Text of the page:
New technology may help patients and providers assess changes in severity of Parkinson disease symptoms more objectively.
Researchers have used machine learning to develop a smartphone app that can rate severity of symptoms at home. Results were published online in JAMA Neurology. The study is one of the largest to evaluate how smartphones can be used to assess changes in Parkinson disease (PD) symptoms over time. “The mPDS [mobile PD disease scores] is a novel measure that provides rapid, remote, frequent, and objective assessment of PD symptom severity on widely available smartphones,” wrote first author Andong Zhan, MS, of John Hopkins University, Baltimore, MD.
Source: Zhan A, Mohan S, Tarolli C, et al. Using smartphones and machine learning to quantify Parkinson disease severity: the mobile Parkinson disease score. JAMA Neurol. March 2018; Epub ahead of print.
Evaluation of PD Symptoms. PD symptoms are most often evaluated clinically. Current methods tend to be subjective and can vary based on the person doing the assessment. Developing a smartphone based method would allow for more frequent assessments at home and may be more objective.
To develop the smartphone method, researchers used machine learning to design an Android app called Hopkins PD. The app assesses 5 activities: voice, finger tapping, gait, balance, and reaction time. The app also has a function for medication reporting. Then they created the mobile PD scores (mPDS) to objectively assess each activity. The mPDS is rated on a scale from 0 to 100, with higher scores indicating greater symptom severity.
The Observational Study. The researchers tested the app in an observational study of 129 patients with PD (95.3% white, 43% women). Twenty-three patients with PD and 17 without PD also completed standard clinical PD assessments. The study took place between October 2016 and March 2017. The analysis included 6148 smartphone activity assessments.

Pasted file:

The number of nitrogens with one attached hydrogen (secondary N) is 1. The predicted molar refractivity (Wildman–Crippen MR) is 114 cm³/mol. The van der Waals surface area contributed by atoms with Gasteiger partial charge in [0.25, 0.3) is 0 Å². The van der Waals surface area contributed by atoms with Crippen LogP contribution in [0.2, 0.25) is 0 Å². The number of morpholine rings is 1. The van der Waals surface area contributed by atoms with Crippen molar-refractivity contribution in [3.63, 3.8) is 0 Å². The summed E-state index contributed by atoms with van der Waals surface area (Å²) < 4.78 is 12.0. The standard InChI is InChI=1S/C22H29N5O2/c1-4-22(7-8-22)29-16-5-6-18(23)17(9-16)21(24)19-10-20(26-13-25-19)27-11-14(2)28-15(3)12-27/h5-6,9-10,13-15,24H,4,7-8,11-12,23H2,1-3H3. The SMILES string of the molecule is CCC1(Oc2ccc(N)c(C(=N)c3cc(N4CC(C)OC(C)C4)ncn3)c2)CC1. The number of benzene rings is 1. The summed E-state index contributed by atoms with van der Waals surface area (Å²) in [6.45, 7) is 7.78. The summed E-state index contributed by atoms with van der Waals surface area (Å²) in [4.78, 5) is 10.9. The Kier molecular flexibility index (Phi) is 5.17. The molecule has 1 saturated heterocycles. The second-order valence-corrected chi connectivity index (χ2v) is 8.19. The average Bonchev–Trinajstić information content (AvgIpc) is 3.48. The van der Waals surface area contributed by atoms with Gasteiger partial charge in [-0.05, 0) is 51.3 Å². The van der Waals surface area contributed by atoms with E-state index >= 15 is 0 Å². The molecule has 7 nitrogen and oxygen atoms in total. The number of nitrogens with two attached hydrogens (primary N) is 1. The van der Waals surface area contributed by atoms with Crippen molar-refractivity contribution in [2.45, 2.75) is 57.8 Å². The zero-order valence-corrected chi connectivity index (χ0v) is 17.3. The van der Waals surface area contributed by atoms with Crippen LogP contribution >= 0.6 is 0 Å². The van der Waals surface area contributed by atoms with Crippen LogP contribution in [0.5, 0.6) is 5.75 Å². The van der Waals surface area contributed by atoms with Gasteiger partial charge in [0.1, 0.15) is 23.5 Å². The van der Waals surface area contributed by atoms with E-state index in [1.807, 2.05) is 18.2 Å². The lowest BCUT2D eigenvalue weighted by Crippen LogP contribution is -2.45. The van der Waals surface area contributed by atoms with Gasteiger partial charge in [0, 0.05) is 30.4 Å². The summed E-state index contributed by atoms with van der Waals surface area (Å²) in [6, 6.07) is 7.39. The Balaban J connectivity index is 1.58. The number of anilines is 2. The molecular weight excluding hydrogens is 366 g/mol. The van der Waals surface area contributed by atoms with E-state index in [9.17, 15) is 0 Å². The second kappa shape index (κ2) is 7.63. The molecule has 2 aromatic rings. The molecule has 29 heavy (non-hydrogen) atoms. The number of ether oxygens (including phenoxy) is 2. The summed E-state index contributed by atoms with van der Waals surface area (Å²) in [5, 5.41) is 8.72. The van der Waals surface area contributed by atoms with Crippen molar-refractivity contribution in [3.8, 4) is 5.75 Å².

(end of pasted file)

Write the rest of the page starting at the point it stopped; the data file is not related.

Results showed that mPDS ratings correlated significantly with the Movement Disorder Society Unified Parkinson Disease’s Rating Scale (MDS-UPDRS) total (P < .001), which is commonly used to follow change in PD symptoms over time. The mPDS also correlated significantly with the MDS-UPDRS part 3 (clinician-scored motor evaluation) (P < .001); the MDS-UPDRS part 5 (stages severity of PD) (P < .001), and the Timed Up and Go test (measures mobility and balance) (P = .002).
Further assessments showed that the mPDS was able to capture symptom improvements in response to dopaminergic medication, with a mean improvement of 16.3 points (p=0.01). Moreover, the mPDS captured more fluctuations in symptom throughout the day than standard assessments
While the results are encouraging, the authors mentioned that mPDS should remain complementary to standard PD assessments. “Further validation of the mPDS in a larger sample with patient-relevant anchors is needed. New iterations of the application for Android and iOS smartphones will expand participation and Include additional features and functionality that could provide new insights into PD.” Study participants were mostly white, college educated Android owners, so the results may not apply to a more diverse population.
The new Android app, Hopkins PD, may help patients and providers assess changes in severity of PD symptoms more objectively at home. The symptom rating scale, mPDS, correlated significantly with standard rating scales of PD and captured symptom improvements in response to dopaminergic medication. Additional studies are needed with larger, more diverse populations, as well as to add new functions and adapt the app for iOS.